SACRAMENTO (AP) – Prison inmates are not legally allowed to own marijuana under California’s recreational pot law.
The judges said the appeals court’s 2019 ruling that allowed prisoners to have up to 28.5 grams of marijuana was against common sense. The Supreme Court sided with the attorney general, ruling that the state’s voter-approved marijuana law did not apply to Californians in jail.
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“It seems implausible” that voters intended to essentially decriminalize marijuana in prisons, deputy judge Joshua Groban wrote for the majority.
“We agree with the Attorney General that if the drafters had intended to change the laws on cannabis in prison so dramatically, we would expect them to have made their goals clearer,” he wrote.
California became the first state to legalize medical marijuana, which is also illegal in its prisons, in 1996. Twenty years later, voters approved Proposition 64, which established the world’s largest legal recreational pot market. Individuals 21 and over can legally own up to one ounce of marijuana.
Cannabis is now legal in some form in more than 30 states. However, Paul Armentano, deputy director of the National Organization for the Reform of Marihuana Laws, said he knew of no state that allows either recreational or medicinal cannabis in prison.
The California Supreme Court case arose out of the conviction of five men found in their cells with marijuana. The Sacramento 3rd District Court of Appeals overturned the convictions, ruling that state law made smoking or eating cannabis illegal in prison, but not specifically criminalizing its possession.
Other California appeals courts had ruled that possession of cannabis in prison was still illegal.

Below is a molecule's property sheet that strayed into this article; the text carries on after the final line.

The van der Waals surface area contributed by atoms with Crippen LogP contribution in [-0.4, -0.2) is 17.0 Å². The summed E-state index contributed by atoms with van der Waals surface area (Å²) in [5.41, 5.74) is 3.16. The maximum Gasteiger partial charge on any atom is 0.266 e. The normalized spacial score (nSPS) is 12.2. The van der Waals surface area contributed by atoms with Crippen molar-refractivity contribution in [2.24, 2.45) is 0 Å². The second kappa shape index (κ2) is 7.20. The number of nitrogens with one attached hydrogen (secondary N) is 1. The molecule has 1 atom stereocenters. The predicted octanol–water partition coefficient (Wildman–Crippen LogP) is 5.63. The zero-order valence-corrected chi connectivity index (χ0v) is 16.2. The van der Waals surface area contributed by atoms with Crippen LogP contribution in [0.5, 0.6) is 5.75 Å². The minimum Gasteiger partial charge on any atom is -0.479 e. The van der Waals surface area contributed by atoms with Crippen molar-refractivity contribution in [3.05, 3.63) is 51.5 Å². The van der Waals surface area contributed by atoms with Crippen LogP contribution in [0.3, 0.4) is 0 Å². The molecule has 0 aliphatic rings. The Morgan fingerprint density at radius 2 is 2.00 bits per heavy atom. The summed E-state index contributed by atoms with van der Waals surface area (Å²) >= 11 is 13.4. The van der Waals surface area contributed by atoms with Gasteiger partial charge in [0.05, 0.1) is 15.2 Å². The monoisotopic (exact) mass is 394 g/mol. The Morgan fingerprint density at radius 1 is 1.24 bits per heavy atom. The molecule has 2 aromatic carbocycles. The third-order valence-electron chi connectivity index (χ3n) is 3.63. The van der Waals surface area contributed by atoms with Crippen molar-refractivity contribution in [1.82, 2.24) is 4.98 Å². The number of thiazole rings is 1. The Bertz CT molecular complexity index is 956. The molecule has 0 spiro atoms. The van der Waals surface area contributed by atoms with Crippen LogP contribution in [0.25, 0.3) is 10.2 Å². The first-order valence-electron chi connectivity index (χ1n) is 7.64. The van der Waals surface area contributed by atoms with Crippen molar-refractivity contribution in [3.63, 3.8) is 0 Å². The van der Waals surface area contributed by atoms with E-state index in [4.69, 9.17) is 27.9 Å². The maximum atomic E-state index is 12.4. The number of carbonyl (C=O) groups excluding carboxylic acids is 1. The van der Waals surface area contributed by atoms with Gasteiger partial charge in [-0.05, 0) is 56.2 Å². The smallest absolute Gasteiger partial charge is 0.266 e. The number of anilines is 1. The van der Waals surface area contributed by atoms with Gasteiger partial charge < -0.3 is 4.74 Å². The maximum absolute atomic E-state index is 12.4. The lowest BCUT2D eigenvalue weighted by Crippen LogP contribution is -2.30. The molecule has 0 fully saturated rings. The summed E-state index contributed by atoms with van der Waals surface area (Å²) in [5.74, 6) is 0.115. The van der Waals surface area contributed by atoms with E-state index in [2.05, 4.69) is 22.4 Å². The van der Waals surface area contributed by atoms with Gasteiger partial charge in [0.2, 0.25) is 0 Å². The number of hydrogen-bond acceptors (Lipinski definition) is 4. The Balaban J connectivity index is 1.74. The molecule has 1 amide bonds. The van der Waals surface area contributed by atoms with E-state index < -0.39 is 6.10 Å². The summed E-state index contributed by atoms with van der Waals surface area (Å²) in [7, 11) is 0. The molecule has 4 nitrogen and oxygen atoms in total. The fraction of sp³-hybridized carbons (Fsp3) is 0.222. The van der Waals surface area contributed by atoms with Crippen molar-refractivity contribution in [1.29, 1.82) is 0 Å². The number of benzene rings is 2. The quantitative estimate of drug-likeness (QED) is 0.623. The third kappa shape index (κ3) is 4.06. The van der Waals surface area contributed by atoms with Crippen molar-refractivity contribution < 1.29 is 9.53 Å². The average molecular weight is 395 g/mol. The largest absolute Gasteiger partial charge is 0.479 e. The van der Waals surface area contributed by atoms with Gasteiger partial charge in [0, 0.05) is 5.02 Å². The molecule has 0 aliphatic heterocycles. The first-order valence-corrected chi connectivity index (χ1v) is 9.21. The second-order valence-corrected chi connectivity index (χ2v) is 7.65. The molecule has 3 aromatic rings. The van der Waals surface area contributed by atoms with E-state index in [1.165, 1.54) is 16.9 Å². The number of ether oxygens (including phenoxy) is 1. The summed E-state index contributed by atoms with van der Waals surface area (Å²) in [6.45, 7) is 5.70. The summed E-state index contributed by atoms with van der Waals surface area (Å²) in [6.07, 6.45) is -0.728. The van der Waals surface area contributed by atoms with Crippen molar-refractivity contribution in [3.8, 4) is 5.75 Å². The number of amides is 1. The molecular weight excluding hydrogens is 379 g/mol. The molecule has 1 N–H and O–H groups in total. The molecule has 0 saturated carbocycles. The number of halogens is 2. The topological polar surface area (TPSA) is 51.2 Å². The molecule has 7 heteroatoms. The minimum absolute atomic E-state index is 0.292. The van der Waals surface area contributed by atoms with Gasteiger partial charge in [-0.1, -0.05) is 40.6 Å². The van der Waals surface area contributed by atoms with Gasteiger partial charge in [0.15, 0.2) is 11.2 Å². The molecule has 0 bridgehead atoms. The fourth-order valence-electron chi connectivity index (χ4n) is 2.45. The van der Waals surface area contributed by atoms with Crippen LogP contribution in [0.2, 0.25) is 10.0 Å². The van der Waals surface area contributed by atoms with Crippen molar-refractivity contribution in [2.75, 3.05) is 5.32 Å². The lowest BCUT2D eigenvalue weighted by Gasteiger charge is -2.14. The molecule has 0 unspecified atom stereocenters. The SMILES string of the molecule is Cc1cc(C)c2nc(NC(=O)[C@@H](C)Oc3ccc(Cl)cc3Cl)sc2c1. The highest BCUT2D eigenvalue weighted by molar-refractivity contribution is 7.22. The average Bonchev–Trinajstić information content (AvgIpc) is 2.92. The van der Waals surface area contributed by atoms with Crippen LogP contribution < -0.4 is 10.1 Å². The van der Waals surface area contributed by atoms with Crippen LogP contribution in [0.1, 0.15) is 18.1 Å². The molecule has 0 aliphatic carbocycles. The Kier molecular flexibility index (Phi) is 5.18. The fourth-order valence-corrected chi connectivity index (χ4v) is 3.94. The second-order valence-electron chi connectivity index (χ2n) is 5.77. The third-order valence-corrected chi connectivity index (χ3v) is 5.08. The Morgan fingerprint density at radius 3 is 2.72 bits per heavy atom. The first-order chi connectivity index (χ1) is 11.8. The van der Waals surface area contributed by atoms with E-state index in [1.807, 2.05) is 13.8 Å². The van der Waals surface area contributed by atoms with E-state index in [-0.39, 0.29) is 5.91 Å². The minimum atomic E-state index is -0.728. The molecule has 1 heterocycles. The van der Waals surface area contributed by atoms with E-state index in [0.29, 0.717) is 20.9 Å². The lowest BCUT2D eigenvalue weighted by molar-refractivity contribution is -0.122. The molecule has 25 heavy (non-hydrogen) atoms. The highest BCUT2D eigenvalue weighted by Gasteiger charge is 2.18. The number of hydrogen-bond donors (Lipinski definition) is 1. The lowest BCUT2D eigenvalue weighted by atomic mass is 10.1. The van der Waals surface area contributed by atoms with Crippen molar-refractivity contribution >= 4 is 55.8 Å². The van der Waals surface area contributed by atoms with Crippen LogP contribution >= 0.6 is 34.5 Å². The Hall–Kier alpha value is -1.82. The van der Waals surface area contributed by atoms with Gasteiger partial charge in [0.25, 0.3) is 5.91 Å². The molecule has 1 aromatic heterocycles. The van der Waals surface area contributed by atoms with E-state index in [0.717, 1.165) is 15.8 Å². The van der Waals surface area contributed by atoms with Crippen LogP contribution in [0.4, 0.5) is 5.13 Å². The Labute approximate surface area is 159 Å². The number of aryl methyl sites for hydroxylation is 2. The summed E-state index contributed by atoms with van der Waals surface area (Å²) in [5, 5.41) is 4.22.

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In Supreme Court decision 5-2, Groban wrote, “While it may not be illogical to distinguish between possession and use of cannabis, it is still difficult to understand why voters exclude laws criminalizing cannabis possession in prison, but laws want to allow criminalization of cannabis use in prison. “
Assistant Judge Leondra Kruger agreed, in a partially dissenting opinion, that the election measure did not legalize cannabis possession in California prisons and prisons. However, she said it left the question of whether prosecutors could continue to prosecute as they did before, choosing between two overlapping criminal offense laws, one of which is tougher than the other.
Voters intended to give prisoners caught with cannabis a “limited leniency,” she argued, even if it did not decriminalize possession behind bars. She also said that because of the way the appeal was drafted, the court should not have raised the legality issue at all.
She was accompanied by another judge, Mariano-Florentino Cuéllar.
The lower court said law enforcement officials could still ban possession as a violation of the rules, just as they did with alcohol or tobacco, but could not bring new criminal charges that could add years to prisoners’ sentences.
“We understand that (the law as it stands) creates an extreme discrepancy between how our legal system deals with possession of cannabis in general and possession of such a substance in a correctional facility. So do many other substances, including alcohol, ”wrote Groban.
“Some may view an eight-year prison sentence for possession of less than a gram of cannabis (one gram is the approximate weight of a single paper clip or a quarter of a teaspoon of sugar) as inappropriately harsh,” he wrote. “However, the wisdom of these political judgments is not relevant to our interpretation of the legal language.”
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